WASHINGTON (AP) — In the year that will pass before the 2016 campaign for president formally kicks off with the votes in the Iowa Caucus, any number of candidates, donors, political operatives — and people who have nothing to do with American politics — will shape the race for the White House. Here's a look at 10 people (OK, 12 people) who will be worth watching in the next year.
1. Elizabeth Warren, Potential Rival
The populist senator from Massachusetts is, at the dawn of 2015, the only person who appears able to mount a competitive challenge to Hillary Rodham Clinton in the race for the Democratic nomination. The architect of President Barack Obama's consumer financial protection agency, Warren would be able to quickly raise millions from an already enthusiastic following. She has repeatedly insisted she is "not running for president," but her consistent use of the present tense has left some liberals begging her to get into the race.
2. Steve Robertson, Backroom Ally
The bespectacled chairman of the Republican Party of Kentucky will have a busy 2015 — thanks in no small measure to the political aspirations of the state's junior senator, Rand Paul. As Robertson works to elect a Republican governor for only the second time in 44 years, he will have to figure out whether to help Paul run for president and re-election to the U.S. Senate in 2016 — something nominally barred by Kentucky law. Options include moving up the state's primary or changing the party's rules, but no matter what path Paul's team takes, Robertson will be the man selling it to the public.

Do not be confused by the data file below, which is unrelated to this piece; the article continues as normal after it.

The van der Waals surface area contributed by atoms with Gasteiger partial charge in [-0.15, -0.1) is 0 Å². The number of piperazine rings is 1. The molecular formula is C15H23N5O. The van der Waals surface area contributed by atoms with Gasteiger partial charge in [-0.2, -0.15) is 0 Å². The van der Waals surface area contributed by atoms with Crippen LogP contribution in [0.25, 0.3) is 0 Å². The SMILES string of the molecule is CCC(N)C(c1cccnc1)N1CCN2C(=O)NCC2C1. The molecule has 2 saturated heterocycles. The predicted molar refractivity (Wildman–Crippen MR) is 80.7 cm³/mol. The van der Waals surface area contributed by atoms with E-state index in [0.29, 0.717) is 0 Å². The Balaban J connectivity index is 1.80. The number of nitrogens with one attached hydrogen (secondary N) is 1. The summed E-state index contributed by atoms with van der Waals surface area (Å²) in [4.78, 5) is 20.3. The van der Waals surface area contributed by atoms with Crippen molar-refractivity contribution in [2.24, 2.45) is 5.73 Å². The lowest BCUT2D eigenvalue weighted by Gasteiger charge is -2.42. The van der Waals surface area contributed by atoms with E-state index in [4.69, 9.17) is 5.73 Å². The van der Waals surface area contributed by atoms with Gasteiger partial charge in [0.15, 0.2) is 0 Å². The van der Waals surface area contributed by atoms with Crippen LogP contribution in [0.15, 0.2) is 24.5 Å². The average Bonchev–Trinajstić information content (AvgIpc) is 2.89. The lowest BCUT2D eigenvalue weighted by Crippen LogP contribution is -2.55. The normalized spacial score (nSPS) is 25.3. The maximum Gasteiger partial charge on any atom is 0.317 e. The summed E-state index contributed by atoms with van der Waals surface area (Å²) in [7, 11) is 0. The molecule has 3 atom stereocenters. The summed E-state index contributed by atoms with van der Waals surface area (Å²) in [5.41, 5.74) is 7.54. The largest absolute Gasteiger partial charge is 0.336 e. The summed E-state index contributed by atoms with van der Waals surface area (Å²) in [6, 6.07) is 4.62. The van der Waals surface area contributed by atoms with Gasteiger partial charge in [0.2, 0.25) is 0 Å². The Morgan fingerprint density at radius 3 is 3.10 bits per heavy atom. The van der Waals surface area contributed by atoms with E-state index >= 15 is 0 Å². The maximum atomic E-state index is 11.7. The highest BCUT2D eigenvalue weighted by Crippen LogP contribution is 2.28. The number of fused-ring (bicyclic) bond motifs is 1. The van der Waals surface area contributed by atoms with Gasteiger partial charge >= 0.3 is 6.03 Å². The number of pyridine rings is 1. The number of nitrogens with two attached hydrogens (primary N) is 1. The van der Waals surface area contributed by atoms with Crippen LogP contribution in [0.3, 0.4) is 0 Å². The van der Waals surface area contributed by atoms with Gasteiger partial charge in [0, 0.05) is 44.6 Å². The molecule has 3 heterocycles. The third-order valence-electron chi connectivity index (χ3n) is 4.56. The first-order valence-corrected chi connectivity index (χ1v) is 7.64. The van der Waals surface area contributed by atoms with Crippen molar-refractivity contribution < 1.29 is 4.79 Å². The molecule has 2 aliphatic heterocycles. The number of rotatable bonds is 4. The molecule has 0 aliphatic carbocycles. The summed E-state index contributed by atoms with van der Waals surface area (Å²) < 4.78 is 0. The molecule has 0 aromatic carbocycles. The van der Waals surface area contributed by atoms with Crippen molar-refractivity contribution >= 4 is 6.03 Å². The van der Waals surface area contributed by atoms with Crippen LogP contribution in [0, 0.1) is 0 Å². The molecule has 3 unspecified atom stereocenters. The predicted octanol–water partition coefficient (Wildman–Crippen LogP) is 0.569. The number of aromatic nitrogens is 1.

3. Paul Fishman, Prosecutor
As U.S. attorney for New Jersey, Paul Fishman is leading the federal criminal investigation into a scheme to create traffic jams on a bridge that links New Jersey with Manhattan — a political scandal that still hangs over the political ambitions of Gov. Chris Christie. There is no evidence linking Christie directly to the effort to tie up traffic on the bridge, but even if he is formally cleared by Fishman, the federal prosecutor could announce a string of indictments against the governor's former staffers, aides and appointees just as he's announcing his candidacy for president.
4. John Podesta, Steady Influence
A senior adviser to President Barack Obama, Podesta is a trusted Democratic counselor and environmental policymaker who served as Bill Clinton's White House chief of staff. Podesta has said he doesn't intend to leave the White House until Obama's mid-January State of the Union address and could serve as Hillary Clinton's campaign chairman. If he joins the campaign, Podesta would provide stability to an organization that was plagued by infighting in 2007 and 2008 and could help Clinton navigate the party's liberal wing and the final term of Obama's administration.
5. Ron Paul and Rafael Cruz, Proud Fathers
Ted Cruz and Rand Paul are no strangers to stirring up trouble in the Senate, but both are tame compared to their fathers. Rafael Cruz, a Dallas-area pastor, says God prefers conservative candidates and that Obama is a "Marxist" who should be sent "back to Kenya." Ron Paul, a physician and former congressman from Texas, opposed almost every facet of government as overreach during his time in office and two Quixotic campaigns for president, winning the nickname "Dr. No." Both fathers are sure to become focal points of scrutiny should their sons enter the race for president.
6. Sheldon Adelson, Republican Megadonor